My current thinking on this is really about how we use the existing structure of an institutional or program curriculum to create a more integrated experience of information literacy. Most universities have general education programs, degree/major requirements, etc. Some of these programs even have clearly defined learning goals or outcomes. So, how can we use those requirements, structures, and pathways to provide opportunities for students to develop, practice, and refine information literacy practices, rather than trying to shoehorn IL into random moments of opportunity? So I don’t necessarily have the idea of a “better” higher education curriculum, in terms of what to cover and require and how to structure it. But I think that librarians can play a leadership role in helping faculty and our institutions see how the pieces fit (or don’t) together. Often, faculty (for good and practical reasons) tend to focus only on their course(s) in isolation. If they could see the connection between what they teach and what is going on in the class before or the class after (or even next to), then they might be able to focus on the connections, on what really matters in their course and for the students over the long term.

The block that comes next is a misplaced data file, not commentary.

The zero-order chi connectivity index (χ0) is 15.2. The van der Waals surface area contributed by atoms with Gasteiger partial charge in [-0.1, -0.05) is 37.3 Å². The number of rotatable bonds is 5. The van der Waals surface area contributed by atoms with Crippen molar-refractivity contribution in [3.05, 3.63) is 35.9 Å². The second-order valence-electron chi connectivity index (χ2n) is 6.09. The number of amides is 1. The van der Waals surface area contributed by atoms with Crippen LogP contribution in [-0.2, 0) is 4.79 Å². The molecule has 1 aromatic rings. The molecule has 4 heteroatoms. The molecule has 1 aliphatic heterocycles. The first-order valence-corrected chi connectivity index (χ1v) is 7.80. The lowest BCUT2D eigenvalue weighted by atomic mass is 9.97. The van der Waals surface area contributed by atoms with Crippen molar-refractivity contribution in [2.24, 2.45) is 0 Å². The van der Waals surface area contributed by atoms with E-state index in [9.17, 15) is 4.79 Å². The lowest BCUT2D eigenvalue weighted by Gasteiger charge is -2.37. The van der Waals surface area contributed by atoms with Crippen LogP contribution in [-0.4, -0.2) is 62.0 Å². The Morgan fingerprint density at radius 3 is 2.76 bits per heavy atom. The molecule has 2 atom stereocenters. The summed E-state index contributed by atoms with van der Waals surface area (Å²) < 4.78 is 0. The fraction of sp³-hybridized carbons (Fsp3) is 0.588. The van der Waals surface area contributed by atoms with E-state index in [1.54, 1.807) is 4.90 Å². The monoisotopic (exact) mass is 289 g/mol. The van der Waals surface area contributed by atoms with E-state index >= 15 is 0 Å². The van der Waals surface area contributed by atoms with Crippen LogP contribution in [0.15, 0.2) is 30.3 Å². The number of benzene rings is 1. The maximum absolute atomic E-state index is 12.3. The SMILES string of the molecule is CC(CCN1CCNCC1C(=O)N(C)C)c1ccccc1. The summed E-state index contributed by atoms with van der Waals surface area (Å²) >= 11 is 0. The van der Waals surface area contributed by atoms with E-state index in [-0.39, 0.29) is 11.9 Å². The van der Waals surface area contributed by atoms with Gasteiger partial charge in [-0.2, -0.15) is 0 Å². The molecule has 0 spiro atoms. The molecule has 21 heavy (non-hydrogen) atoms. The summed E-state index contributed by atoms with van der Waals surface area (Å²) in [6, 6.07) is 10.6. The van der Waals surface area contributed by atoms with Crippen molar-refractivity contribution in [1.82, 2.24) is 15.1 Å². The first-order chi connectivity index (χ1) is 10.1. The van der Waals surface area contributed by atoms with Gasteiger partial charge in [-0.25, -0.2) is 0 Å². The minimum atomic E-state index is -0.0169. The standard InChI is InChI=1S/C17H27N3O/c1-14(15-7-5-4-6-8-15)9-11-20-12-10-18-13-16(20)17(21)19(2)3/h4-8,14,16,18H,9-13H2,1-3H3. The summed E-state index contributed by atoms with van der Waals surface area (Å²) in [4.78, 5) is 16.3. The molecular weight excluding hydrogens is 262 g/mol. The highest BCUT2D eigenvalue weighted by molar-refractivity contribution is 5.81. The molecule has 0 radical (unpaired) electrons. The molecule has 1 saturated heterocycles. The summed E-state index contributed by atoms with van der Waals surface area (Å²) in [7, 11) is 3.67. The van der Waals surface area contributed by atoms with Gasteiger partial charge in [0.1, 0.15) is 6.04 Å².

I’m a huge fan of metaphor as a way to think through these issues, and I read a recent piece in Hybrid Pedagogy that uses a web metaphor (http://www.hybridpedagogy.com/journal/learning-as-weaving/). I’ve been thinking about this a lot in terms of curriculum, especially in terms of how students experience curriculum. I suspect that a lot of students don’t see the pattern, and nodes on a web might be an effective way to help them (and us) make connections. So in terms of research, I am interested in learning more about how students experience connection, or lack of connection, in their curricula. I’m not sure where this might go, in terms of research yet, but I am looking at some of the practical experiments that places like Southern Utah University are doing with their general education, for example, to structure more web–like learning (https://www.insidehighered.com/news/2015/11/06/general-education-gets-makeover-utah-university-combining-full-year-one-course) and with ideas about “flipping the curriculum” to help students build knowledge more inductively (https://www.insidehighered.com/blogs/confessions-community-college-dean/different-vision-bachelor%E2%80%99s-degree).